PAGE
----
Sun. Feb 5th, 2023

To update: South Dakota’s bill has now died in the legislature, while Indiana’s resolution has passed the Senate. Decisions are not vetoed, so the vote is final.

Earlier this month, we covered a bill going through the South Dakota legislature. It’s the latest variation on a large collection of state laws that seek to protect educators from what’s been called “teaching the controversy.” If the bills pass, teachers would be immune from punishment for using outside material in instruction, so long as the teacher believes the material is scientific — even if it has overtly religious origins.

But in the meantime, similar bills have appeared in three other states, and a fourth state is considering removing references to climate change from its education plan. Science education looks set to be a busy year in the state houses.

We can start with Indiana, where Senate Resolution 17 has now been passed by the Education Committee. The resolution approvingly cites a proposed amendment to the No Child Left Behind Act to challenge evolution: “When teaching topics that may be controversial (such as biological evolution), the curriculum should help students understand the full range of scientific beliefs that exist. , why such topics can lead to controversy and how scientific discoveries can profoundly affect society.” What it fails to note is that the amendment was rejected or that evolution is the only scientific view that currently exists.

The resolution then urges the state Department of Education to support “teachers who choose to teach a diverse curriculum.” Based on the earlier language, the “diverse” nature would presumably entail different understandings of evolution.

Continuing the theme of controversy, we move on to Oklahoma, where Senate Bill 393 has been passed by the Education Committee. This bill follows the script of the legislation outlined above: The state board of education, school district boards of education, school district superintendents, and school principals are prohibited from punishing teachers who criticize the “strengths and weaknesses of existing scientific theories.” Essentially, even if teachers spew pseudoscientific nonsense, if it is framed as scientific criticism, no one should be allowed to stop them.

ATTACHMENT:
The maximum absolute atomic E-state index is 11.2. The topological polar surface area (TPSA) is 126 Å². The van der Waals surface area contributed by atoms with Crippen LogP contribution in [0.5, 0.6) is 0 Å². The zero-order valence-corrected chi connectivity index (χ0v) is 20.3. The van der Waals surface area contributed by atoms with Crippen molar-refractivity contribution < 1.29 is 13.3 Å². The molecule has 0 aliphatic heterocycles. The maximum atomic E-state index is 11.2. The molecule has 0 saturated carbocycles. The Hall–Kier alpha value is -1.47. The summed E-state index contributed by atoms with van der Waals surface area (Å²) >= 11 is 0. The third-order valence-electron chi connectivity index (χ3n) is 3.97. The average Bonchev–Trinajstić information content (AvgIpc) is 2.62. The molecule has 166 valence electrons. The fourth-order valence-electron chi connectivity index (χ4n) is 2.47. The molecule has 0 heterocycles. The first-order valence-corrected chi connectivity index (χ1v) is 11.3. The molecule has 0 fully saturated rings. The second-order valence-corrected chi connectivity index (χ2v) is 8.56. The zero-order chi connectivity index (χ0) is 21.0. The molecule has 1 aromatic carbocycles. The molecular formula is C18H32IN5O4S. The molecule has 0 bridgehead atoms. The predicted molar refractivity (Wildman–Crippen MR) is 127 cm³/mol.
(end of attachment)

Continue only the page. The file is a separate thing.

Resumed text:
A resolution in Alabama covers similar territory, noting that topics to be taught in that state, including “biological evolution, the chemical origins of life, global warming, and human cloning,” are all subject to controversy. It then reiterates the call to teach the “strengths and weaknesses” of scientific theories. Again, a long list of public education officials are advised not to penalize any teacher for this kind of criticism.

On the bright side, only one of these (Oklahoma’s bill) is actually a legal mandate; the other two are simply resolutions that the protections recommend. However, should any of these resolutions pass, motivated teachers will almost certainly view them as a green light for teaching whatever nonsense the teacher believes is scientific.

Meanwhile, the leading source for education law news, the National Center for Science Education, has noted that the Idaho state legislature has removed all references to climate change from the state’s science standards. These are temporary standards that will only be in effect for a year, but the move came after the Idaho State House decided it wanted students to hear “all sides of the debate” on climate science. These are probably also the parties that have no scientific basis for their arguments.

While the focus is on the federal government’s science policy, it’s important to stay abreast of what’s happening at the state level, as state legislatures have a lot to say about education policy.

List image by Flickr user Scott Jones

By akfire1

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